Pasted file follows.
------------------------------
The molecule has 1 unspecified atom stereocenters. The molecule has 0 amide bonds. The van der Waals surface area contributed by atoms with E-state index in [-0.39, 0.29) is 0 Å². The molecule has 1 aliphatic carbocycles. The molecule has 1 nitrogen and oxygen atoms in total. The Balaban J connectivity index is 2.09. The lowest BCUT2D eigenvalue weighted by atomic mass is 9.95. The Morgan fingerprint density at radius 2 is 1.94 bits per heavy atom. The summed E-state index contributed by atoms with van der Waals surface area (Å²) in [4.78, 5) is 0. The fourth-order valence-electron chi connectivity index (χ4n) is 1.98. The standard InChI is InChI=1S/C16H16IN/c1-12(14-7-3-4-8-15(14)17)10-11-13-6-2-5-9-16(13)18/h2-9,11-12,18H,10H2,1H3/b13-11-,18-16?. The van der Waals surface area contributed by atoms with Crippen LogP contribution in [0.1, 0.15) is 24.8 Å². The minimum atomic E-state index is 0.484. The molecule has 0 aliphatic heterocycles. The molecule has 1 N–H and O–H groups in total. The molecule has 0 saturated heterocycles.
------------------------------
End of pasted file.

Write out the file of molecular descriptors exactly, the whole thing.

The molecule has 1 unspecified atom stereocenters. The molecule has 0 amide bonds. The van der Waals surface area contributed by atoms with E-state index in [-0.39, 0.29) is 0 Å². The molecule has 1 aliphatic carbocycles. The molecule has 1 nitrogen and oxygen atoms in total. The Balaban J connectivity index is 2.09. The lowest BCUT2D eigenvalue weighted by atomic mass is 9.95. The Morgan fingerprint density at radius 2 is 1.94 bits per heavy atom. The summed E-state index contributed by atoms with van der Waals surface area (Å²) in [4.78, 5) is 0. The fourth-order valence-electron chi connectivity index (χ4n) is 1.98. The standard InChI is InChI=1S/C16H16IN/c1-12(14-7-3-4-8-15(14)17)10-11-13-6-2-5-9-16(13)18/h2-9,11-12,18H,10H2,1H3/b13-11-,18-16?. The van der Waals surface area contributed by atoms with Crippen LogP contribution in [0.1, 0.15) is 24.8 Å². The minimum atomic E-state index is 0.484. The molecule has 0 aliphatic heterocycles. The molecule has 1 N–H and O–H groups in total. The molecule has 0 saturated heterocycles.